Australia live news updates: Katherine Deves avoids media at election forum; US warns China against Solomon Islands base

The treasurer, Josh Frydenberg, has also been on ABC News Breakfast this morning.

Frydenberg’s electorate of Kooyong is one of those under threat from the so-called teal independents. Monique Ryan, the independent in Kooyong, drew number one on the electoral ballot yesterday.

And he is tackling that by, er, announcing a $20m upgrade to community facilities for recreational fishers, campers and boaters.

It’s a grants process and looks, on the surface, similar to grants programs that have drawn the attention of the audit office.

Frydenberg said applications for this program would be administered by state and territory governments, and local councils would be able to apply.

Host Johanna Nicholson asked: “There’s been a history of these being used to gain votes and improve the Coalition’s popularity. Will these votes be just going to marginal and Coalition health seats?”

Frydenberg replied:

As I understand it, this money will go around the country reflecting the fact that recreational fishing is something Australians take to with great gusto. And these types of programs, these types of projects provide great community benefit and it’s only appropriate that all governments are involved.

Make of that what you will.

Plibersek said the Solomon Islands security pact with China followed “years of neglect” by the Coalition government.

Asked what Labor would have done differently, she said: “we wouldn’t have trashed the relationship with our Pacific neighbours in the first place”.

It is inexplicable that, having been warned about this, Scott Morrison didn’t say to his foreign minister, Marise Payne, I want you on the first plane to the Solomon Islands to talk this through. This could have happened months ago. It comes on top of years of neglect.

The Labor leader, Anthony Albanese, will be campaigning whenever his health permits, Plibersek says.

She told the ABC:

Yeah, look, there’s no good time to get Covid. As someone who has had it I can tell you there’s no good time to get it.

But of course Anthony is tough. He’ll be campaigning, whenever his health permits, from his home base in Marrickville. He’s done a few media interviews from isolation in Marrickville.

Of course, you know, we’ve got a strong team. Anthony is really proud of his team and I guess it’s a real contrast with Scott Morrison who has to keep half his ministers in witness protection because of the various scandals they’ve been engaged in.

The politicians have started campaigning early.

First up is Labor’s education spokesperson, Tanya Plibersek. Plibersek was on ABC News Breakfast to talk about a Labor policy to commit $15m over three years to fund language other than English classes at community language schools.

There are currently 780 such schools around Australia, she says.

They’re teaching about 100,000 kids, most of them learning a language that their parents or their grandparents spoke in the country of their origin and it is a great opportunity to learn a second language. We know that that’s good for all kids. We want to make sure that more kids can learn a second language and they can learn it from an earlier age. So one of the features of this fund is that it will be available to schools to expand their teaching to pre-school-aged children because the earlier you start learning a language, the more likely you’ll be fluent.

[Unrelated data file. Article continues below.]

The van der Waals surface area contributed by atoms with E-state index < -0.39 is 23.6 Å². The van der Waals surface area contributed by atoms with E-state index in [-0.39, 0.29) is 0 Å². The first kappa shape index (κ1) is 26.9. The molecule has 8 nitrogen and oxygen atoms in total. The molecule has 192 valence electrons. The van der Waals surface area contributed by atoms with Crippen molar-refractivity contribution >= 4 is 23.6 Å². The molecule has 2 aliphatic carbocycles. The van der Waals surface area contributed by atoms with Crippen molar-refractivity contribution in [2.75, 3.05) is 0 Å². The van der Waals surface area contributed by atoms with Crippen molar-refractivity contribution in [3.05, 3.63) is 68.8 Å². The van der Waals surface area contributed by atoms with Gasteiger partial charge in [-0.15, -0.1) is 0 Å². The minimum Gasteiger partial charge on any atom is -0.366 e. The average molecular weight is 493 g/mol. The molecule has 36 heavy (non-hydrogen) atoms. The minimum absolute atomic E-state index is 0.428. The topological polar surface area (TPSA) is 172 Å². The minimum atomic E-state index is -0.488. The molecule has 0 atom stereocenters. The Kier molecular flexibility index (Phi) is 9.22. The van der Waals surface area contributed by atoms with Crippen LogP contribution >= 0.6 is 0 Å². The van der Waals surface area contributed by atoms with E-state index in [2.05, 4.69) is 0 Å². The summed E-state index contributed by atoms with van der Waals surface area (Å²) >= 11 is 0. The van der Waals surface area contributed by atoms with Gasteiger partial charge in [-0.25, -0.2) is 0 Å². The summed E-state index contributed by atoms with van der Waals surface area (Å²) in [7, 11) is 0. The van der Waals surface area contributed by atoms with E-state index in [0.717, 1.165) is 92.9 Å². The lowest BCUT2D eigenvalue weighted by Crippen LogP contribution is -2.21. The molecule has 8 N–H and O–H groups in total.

Good morning

Good morning and welcome to day 12 of the Australian election campaign.

Scott Morrison’s handpicked candidate for the seat of Warringah, Katherine Deves, avoided the media when she attended a “politics in the pub” style event at the Forestville RSL last night.

Deves was photographed outside the event and read a short statement but reporters and photographers in attendance were told Deves would not enter the venue if media were present and she did not take any questions from them.

Morrison has continued to support Deves and (ironically, considering events last night) says she will not be “silenced” despite her previous comments about transgender people.

Morrison yesterday said he believed that many Australians would be able to relate with Deves in that they too “feel sometimes that they haven’t expressed things well in the past”.

(As a reminder, this is how Deves expressed herself just last year).

Morrison spent much of yesterday speaking about the Solomon Islands’ security pact with China with the US saying overnight it will “respond accordingly” if China is allowed to establish a military base in the country.

The White House said the message was delivered directly to the Solomon Islands leadership by a visiting senior US delegation. The delegation also lamented the lack of transparency over the agreement and cast doubt on Solomon Islands officials’ claims that the deal was purely domestic.

The Labor leader, Anthony Albanese, is on day two of isolation after testing positive to Covid-19 on Thursday. He gave a TV interview to the ABC yesterday, saying the party had “war gamed” the possibility of him catching Covid, including figuring out who would speak and attend official events in his stead. Deputy leader Richard Marles will represent him at the Anzac Day commemorations in Darwin, for example.

The Western Australian premier, Mark McGowan, also has Covid and one of his children is in hospital after being in a serious condition after contracting the virus. He received a positive PCR test result on Friday.

Let’s kick on. You can contact me on twitter @callapilla or via email at [email protected]

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